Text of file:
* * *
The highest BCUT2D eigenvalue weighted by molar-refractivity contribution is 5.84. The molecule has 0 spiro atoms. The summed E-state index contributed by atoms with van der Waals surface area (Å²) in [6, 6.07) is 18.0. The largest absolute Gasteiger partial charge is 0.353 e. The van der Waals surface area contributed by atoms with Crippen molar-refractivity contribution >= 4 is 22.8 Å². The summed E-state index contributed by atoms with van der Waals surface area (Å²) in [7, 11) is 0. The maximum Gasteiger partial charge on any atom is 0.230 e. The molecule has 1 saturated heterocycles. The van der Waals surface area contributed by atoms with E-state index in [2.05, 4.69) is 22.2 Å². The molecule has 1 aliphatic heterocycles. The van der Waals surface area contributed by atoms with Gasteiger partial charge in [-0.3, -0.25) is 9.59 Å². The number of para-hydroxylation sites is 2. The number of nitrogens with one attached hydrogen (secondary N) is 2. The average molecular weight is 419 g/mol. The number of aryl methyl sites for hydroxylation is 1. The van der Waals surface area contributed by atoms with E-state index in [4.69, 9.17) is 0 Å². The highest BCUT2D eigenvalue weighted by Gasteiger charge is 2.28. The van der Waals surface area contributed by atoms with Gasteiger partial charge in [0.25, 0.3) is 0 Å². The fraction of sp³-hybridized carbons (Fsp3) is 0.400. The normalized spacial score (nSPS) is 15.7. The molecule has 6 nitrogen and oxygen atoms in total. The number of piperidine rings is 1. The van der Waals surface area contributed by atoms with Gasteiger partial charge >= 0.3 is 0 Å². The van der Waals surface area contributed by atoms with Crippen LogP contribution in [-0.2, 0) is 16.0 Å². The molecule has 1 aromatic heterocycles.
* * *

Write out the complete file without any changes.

The highest BCUT2D eigenvalue weighted by molar-refractivity contribution is 5.84. The molecule has 0 spiro atoms. The summed E-state index contributed by atoms with van der Waals surface area (Å²) in [6, 6.07) is 18.0. The largest absolute Gasteiger partial charge is 0.353 e. The van der Waals surface area contributed by atoms with Crippen molar-refractivity contribution >= 4 is 22.8 Å². The summed E-state index contributed by atoms with van der Waals surface area (Å²) in [7, 11) is 0. The maximum Gasteiger partial charge on any atom is 0.230 e. The molecule has 1 saturated heterocycles. The van der Waals surface area contributed by atoms with E-state index in [2.05, 4.69) is 22.2 Å². The molecule has 1 aliphatic heterocycles. The van der Waals surface area contributed by atoms with Gasteiger partial charge in [-0.3, -0.25) is 9.59 Å². The number of para-hydroxylation sites is 2. The number of nitrogens with one attached hydrogen (secondary N) is 2. The average molecular weight is 419 g/mol. The number of aryl methyl sites for hydroxylation is 1. The van der Waals surface area contributed by atoms with E-state index in [4.69, 9.17) is 0 Å². The highest BCUT2D eigenvalue weighted by Gasteiger charge is 2.28. The van der Waals surface area contributed by atoms with Gasteiger partial charge in [0.25, 0.3) is 0 Å². The fraction of sp³-hybridized carbons (Fsp3) is 0.400. The normalized spacial score (nSPS) is 15.7. The molecule has 6 nitrogen and oxygen atoms in total. The number of piperidine rings is 1. The van der Waals surface area contributed by atoms with Gasteiger partial charge >= 0.3 is 0 Å². The van der Waals surface area contributed by atoms with Crippen LogP contribution in [-0.2, 0) is 16.0 Å². The molecule has 1 aromatic heterocycles.